Last week, HP announced its cloud point of view, called converged cloud. I had the opportunity to discuss the vision in some more details in a previous blog entry, but it’s always interesting to see what others think about what we came up with. So, let me do that in this blog.
Let me start with Dana Gardner. Having had the opportunity to discuss with him at a number of occasions, and knowing the astuteness of his questions, I really value his comments. He points to 10 ways HP is different and better when it comes to cloud computing. The first series of points discuss openness and giving customers’ choice. Those resonate highly with me and remind me of HP’s past history. As a number of you may know, I have been at HP for a long time and have lived through many changes in the company. But I still remember, as if it was yesterday, 1992, when HP officially took the decision to move to Unix. We felt the need to support standards and provide our customers with more than just what we could deliver. Although there was a lot of debate both internally and externally about that move, it became the start of an incredible growth for the company.
I believe we are again at a point where our customers expect us to give them the freedom to choose the best, and that is what we are trying to do by providing them an open environment. Interesting that Dana picked that one up straight away. He then goes on talking about the lack of sacred cows and the focus on security. As Dana concludes, one size does not fit all.
Now, when doing these announcements, you’re always a little nervous on how the industry analysts will react. Saugatuck puts it very simply “HP Cloud Update: Solid Strategy and a Top-down Mandate”. In a nutshell, a complete and consolidated HP cloud strategy was needed, has been developed and is being implemented. It’s the best news that HP employees, customers and partners could have received about cloud.
What really makes HP different consists in covering public, private and hybrid services. There are really two aspects to this that make a difference:
- Take advantage of the public cloud to perform stress testing for example, without having to maintain two full sets of configurations, one for testing and one for actual operations in a private cloud
- Facilitate bursting and repositioning of applications and services during their operational life. Indeed, new applications may require to sit in a private cloud, but over time, the functionality they represent may no longer be that unique and the application can be migrated to a public cloud.
Having the capability to move applications and services around is unique. Many people talk about hybrid clouds but frankly, little is said on how that works and what value it adds. HP’s Converged Cloud builds a clear roadmap to implement this capability and make it available.
Interestingly, Al Hilwa, Program Director Applications Development for IDC is quoted in a CRN article saying: ”HP is in a great position to be a player in cloud services. HP supports private clouds of its clients and can host their systems on an outsourcing basis. Providing a public cloud service complements these competencies and has the potential to make them a one-stop-shop for enterprises.”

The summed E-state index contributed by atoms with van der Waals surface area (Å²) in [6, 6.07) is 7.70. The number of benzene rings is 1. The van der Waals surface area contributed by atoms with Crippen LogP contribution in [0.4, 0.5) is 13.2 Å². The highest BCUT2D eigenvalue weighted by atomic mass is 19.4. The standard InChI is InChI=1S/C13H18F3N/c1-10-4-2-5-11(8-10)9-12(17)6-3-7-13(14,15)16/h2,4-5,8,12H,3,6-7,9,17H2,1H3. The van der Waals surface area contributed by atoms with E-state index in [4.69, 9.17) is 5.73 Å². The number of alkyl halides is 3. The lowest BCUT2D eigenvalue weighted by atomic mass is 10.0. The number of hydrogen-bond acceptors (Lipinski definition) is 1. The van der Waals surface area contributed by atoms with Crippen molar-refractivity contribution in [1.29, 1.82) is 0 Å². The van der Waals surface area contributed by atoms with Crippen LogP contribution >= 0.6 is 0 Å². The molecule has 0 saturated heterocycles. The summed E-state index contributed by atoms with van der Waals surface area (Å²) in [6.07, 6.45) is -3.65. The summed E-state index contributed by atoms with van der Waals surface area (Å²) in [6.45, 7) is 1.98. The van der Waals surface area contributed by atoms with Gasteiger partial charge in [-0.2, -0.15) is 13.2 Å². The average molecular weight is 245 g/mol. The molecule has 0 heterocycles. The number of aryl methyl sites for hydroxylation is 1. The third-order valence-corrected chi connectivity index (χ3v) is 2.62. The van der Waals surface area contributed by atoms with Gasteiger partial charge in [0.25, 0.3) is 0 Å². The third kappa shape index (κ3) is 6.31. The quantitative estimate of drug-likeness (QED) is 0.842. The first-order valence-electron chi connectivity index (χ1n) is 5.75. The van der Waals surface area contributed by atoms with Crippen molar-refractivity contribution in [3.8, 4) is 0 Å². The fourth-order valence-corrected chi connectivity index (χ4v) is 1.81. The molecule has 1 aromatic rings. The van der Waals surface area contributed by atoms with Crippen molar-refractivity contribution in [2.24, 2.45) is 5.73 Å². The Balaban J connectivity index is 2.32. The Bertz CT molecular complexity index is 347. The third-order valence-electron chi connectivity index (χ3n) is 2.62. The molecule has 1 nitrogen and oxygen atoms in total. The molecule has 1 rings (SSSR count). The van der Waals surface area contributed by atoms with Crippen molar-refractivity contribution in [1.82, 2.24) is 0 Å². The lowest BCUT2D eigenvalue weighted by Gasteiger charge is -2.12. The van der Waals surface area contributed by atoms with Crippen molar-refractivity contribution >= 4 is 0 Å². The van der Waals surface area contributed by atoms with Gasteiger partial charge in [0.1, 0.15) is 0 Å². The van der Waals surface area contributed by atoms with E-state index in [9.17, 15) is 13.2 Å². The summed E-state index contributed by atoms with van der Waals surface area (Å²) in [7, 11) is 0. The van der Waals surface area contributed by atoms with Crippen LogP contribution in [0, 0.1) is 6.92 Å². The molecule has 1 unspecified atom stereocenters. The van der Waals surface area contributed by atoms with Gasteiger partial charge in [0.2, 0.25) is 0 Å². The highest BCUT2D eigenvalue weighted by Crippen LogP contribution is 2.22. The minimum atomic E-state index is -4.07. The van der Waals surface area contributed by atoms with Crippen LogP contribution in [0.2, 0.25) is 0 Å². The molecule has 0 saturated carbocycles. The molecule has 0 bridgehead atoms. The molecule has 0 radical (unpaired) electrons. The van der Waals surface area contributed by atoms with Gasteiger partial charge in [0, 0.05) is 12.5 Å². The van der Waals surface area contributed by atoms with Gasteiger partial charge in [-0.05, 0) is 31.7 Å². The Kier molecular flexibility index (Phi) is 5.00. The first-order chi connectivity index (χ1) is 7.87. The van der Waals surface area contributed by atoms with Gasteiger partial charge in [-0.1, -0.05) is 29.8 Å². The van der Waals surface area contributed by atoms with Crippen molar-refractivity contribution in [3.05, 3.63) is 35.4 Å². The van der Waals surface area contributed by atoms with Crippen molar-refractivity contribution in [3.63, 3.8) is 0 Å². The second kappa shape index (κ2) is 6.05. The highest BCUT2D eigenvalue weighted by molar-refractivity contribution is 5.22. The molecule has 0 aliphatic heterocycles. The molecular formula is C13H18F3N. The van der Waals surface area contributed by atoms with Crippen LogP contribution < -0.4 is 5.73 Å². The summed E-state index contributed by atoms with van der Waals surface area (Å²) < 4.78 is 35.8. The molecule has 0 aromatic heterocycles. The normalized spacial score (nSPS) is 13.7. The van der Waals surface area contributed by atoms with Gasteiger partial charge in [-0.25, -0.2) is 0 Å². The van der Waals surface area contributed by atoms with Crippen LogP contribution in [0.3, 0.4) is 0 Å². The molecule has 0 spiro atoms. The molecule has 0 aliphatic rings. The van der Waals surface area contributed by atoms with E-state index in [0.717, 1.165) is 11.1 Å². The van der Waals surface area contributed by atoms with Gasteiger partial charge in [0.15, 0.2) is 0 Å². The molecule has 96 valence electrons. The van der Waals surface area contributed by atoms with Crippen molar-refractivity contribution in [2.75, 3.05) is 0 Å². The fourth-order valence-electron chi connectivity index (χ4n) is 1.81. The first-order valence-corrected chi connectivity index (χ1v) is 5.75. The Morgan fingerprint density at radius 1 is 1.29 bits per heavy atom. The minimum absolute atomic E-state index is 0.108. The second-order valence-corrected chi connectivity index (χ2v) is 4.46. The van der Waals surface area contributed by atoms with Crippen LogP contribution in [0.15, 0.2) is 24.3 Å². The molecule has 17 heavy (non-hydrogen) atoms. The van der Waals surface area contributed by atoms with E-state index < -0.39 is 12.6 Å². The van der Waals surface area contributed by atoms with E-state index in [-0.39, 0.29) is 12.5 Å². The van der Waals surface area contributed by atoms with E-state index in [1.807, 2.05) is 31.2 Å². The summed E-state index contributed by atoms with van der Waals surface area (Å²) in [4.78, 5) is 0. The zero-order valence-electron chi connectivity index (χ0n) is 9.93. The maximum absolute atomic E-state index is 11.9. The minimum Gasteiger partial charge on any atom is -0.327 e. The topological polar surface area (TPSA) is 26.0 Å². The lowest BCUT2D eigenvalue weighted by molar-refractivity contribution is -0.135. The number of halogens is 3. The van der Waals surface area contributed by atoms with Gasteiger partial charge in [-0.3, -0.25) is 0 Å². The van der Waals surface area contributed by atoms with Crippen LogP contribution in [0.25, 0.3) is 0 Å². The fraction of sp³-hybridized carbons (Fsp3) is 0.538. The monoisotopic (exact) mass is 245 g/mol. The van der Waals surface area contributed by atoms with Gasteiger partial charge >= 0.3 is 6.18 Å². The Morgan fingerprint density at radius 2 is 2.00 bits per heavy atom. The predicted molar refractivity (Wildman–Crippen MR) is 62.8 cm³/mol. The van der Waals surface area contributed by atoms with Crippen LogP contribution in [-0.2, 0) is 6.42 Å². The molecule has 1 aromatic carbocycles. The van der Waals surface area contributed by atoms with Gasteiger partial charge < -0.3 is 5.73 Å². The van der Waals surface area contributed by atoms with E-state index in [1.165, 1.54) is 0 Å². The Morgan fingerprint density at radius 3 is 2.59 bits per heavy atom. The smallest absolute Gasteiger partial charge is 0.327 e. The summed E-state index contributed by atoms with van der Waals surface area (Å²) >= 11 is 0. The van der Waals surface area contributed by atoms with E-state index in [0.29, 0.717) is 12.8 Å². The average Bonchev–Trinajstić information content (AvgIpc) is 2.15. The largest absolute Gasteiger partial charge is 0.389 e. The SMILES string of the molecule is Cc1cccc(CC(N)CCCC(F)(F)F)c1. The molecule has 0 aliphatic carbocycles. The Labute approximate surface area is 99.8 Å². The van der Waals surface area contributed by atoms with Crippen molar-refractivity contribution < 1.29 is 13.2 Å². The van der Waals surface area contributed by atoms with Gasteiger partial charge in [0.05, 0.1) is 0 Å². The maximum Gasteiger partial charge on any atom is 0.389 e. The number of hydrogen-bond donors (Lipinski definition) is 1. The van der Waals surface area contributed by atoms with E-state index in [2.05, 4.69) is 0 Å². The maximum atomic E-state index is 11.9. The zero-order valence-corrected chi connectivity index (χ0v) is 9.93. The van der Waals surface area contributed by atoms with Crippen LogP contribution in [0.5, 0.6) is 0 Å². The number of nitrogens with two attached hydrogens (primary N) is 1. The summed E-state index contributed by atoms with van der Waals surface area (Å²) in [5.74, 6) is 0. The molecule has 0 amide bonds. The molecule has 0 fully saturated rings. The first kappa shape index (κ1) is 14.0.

Beyond the outsourcing element, managed cloud has a second aspect, often referred to as virtual private cloud. I’m actually astonished that not more people have picked on that one. Talking to CIO’s I keep hearing the wish to use cloud services on a pay-per-use basis, but at the same time, I’m hearing doubts about security, compliance etc. So, many have asked me to provide them a public cloud, but with the transparency levels needed to ensure they understood exactly what was happening.
Public clouds are probably as secure as any other cloud, or, according to some of them, more. And that might actually be true, but there is no way to know, because of the secrecy of security procedures, partners involved in the delivery of a service etc.
That’s why HP has been working on Enterprise Cloud Services, a service that can pretty much work like a public cloud, but with a number of specific differences:
- Before you start, you agree on a real contract with clearly defined SLA’s, not on scrolling down T&C’s embedded in a webpage
- You get to decide in which datacenter(s) your data is located
- You get a proper bill at the end of the month, no need to swipe your credit card
- You can review security and management procedures, you can actually fulfill a complete audit prior you subscribe
- You have real customer support, not twitter based
- You get to know what happens to your data when you delete it
- You can decide whether you want virtual or physical servers
- You can choose between a single-tenant or multi-tenant environment
Today, HP offers not only IaaS in a managed cloud approach, but also unified communication, continuity (disaster recovery) and a number of application services around e-mail, SharePoint, CRM, SAP development environments, communications as a service etc.
Managed clouds are very important as they are a stepping stone between private and public clouds. Indeed, they demonstrate the benefits of the public cloud, but with the transparence, trust and security of the private cloud. In doing so, they allow business and IT to gain full advantage of the flexibility of cloud without putting the enterprise at risk. HP’s converged cloud covers all three models, facilitating this transition.
HP’s Converged Cloud seems to have been well received. The first customers I talked to were interested in the approach taken and asked many questions on how it would be implemented. To show you how I framed it, let me share with you a short video of a conversation I had with Paul Muller (@Xthestream) on the subject. And believe me the conversation crossed the world half over.